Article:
(((Name "Hydrogen") (EarthCrust 0.14)) 
 ((Name "Helium") (EarthCrust 0)) 
 ((Name "Lithium") (EarthCrust 0)) 
 ((Name "Beryllium") (EarthCrust 0))
; and so on

and

(select-columns '(Name Symbol) 
    (select-rows 'elements (fn (row) (find "ium" (lookup 'Name row)))))

which should return:

(((Name "Helium") (Symbol "He")) 
 ((Name "Lithium") (Symbol "Li")) 
 ((Name "Beryllium") (Symbol "Be")) 
 ((Name "Sodium") (Symbol "Na")) 
; and so on

or even:

(map (curry lookup 'Name) 
    (select-rows 'elements (where (starts-with 'Name "A" 0))))

("Aluminum" "Argon" "Arsenic" "Antimony" "Astatine" "Actinium" "Americium")

Once this selection technique works, extending it to delete rows shouldn't be too difficult:

(delete-rows 'elements (where (> 'DiscoveryYear 1945)))

which should delete every element discovered after 1945.

So, how would we change the data in a row? It would make sense if you could pass a selection function to find some rows, and were then able to supply a column name and a modification function that could transform the data in those rows. Something like this, perhaps:

(change-rows 'elements (where (= 'Name "Hydrogen")) 'BP inc)

where the inc function would be applied to the contents of the BP (boiling point) column for all matching rows. The effect of this example would be to increase the value of Hydrogen's boiling point by 1 degree.

And the modification function should be, not just a newLISP primitive, but any function that modifies the current value:

(change-rows 'elements 
  (where (ends-with 'Name "ium")) 
  'DiscoveryYear 
  (fn (x) (setf x -2000)))

There, the anonymous function would set the value of x to -2000, and this function would be applied to the value of the column DiscoveryYear, for all matching (ie ending with "ium") elements.

A useful function to have would be a regular expression search. It could look like this:

(select-columns '(Name) 
  (find-text 'elements "pb" 1))

;-> (((Name "Lead")))

Here, a case-insensitive regex search for "pb", filtered to show only names, would return just a single element:

To sort a table, you'd want to specify the table, the column, and a function:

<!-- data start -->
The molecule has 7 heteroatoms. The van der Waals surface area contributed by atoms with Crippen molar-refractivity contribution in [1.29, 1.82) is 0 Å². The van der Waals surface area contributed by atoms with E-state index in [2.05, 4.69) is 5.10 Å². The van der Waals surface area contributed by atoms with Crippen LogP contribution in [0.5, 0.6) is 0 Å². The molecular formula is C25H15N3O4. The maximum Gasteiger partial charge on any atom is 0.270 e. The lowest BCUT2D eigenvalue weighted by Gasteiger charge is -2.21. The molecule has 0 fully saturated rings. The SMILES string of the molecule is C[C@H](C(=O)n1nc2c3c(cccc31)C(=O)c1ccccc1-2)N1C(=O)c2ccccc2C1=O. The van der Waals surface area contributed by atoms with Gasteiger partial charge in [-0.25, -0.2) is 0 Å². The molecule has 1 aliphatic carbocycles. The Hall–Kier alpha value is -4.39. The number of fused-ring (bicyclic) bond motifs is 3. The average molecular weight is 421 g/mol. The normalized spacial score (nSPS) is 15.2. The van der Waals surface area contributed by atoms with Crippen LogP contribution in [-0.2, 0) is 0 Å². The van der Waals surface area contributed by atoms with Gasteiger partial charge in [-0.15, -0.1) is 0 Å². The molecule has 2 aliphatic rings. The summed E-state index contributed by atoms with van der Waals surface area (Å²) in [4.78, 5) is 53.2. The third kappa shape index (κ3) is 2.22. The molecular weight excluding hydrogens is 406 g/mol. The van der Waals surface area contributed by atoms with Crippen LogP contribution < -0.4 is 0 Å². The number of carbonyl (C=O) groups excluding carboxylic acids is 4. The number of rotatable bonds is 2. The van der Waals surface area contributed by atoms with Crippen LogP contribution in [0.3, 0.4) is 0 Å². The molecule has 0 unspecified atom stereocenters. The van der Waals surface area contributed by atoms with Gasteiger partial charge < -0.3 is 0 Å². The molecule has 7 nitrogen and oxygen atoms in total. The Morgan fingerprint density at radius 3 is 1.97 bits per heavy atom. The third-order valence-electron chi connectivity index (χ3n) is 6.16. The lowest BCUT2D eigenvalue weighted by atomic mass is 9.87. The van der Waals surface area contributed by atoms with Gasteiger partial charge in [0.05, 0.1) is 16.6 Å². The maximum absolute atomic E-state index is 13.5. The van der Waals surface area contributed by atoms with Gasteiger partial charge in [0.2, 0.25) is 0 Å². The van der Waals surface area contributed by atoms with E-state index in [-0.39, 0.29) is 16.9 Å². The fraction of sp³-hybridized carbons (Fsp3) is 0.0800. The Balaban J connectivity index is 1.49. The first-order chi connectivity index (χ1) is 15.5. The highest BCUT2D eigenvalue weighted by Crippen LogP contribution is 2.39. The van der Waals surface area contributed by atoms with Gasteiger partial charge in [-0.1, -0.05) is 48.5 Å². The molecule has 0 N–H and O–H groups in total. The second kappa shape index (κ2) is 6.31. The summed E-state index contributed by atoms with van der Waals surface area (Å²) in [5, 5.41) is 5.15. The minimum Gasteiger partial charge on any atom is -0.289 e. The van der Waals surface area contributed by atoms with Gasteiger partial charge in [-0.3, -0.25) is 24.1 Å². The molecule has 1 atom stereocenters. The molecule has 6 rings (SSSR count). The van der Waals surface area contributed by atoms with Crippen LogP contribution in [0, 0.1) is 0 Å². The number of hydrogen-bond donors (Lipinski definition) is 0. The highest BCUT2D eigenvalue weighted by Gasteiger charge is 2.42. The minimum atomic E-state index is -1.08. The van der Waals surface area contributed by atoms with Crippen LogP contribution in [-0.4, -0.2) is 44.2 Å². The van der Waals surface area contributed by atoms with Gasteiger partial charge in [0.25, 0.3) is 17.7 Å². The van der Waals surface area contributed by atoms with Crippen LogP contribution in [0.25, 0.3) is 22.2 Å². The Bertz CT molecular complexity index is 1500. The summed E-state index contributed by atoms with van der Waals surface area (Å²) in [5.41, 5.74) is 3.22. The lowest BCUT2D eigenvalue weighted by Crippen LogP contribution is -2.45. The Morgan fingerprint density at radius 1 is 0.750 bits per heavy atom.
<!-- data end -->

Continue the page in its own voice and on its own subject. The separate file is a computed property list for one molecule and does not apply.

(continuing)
(sort-table 'elements 'BP >)

This returns the table, after sorting it by each element's boiling point. You should also be able to supply your own sorting function:

(sort-table 'elements 'Name (fn (x y) (< (length x) (length y))))
; returns the table, sorted with the shortest name first

To sort a row, it would be cool if you could apply a sort-rows function to a selection of columns:

(sort-rows 
  (select-columns '(Name Symbol) (select-rows 'elements)) 
  'Name 
  (fn (x y) (> (length x) (length y))))

;-> (((Name "Rutherfordium") (Symbol "Rf")) 
;     ((Name "Praseodymium") (Symbol "Pr")) 
;     ((Name "Protactinium") (Symbol "Pa")) 
; and so on     

This example is better, as the whole table isn't sorted, just the extracts are.

There's no reason why we shouldn't be able to add new columns whenever we like:

(add-columns 'elements '(Explosiveness) 0)

Finally, we'd obviously want to save the database:

(save-db "/Users/me/elements.nldb")

That would save just the tables, not the entire nldb context with its functions as well. This way, we could develop the two sides (code and data) separately, even though they both live together when they're active. Loading the database would be a two-stage process. First, load the database module:

(load "nldb.nl")

then load the database:

(load "/Users/me/elements.nldb")

So, what do you think? To me, this first sketch of the 'user interface' didn't look too bad. So I decided to have a go at writing a fully-functional version. In the early stages I was helped by some work done last year by kinghajj on the newLISP forum. I ended up using a bit of his code, but changing the model, making it a bit easier for me to understand. (If you're out there, kinghajj, thanks, and hope you're enjoying your current language!)

I'm going to use this simple database for storing the entries on this blog. Unfortunately I'll have to wait until Nearly Free Speech get round to updating their version of newLISP to version 10, since I've been using some 10-only constructs.

If you'd like to help test out the code, contact me!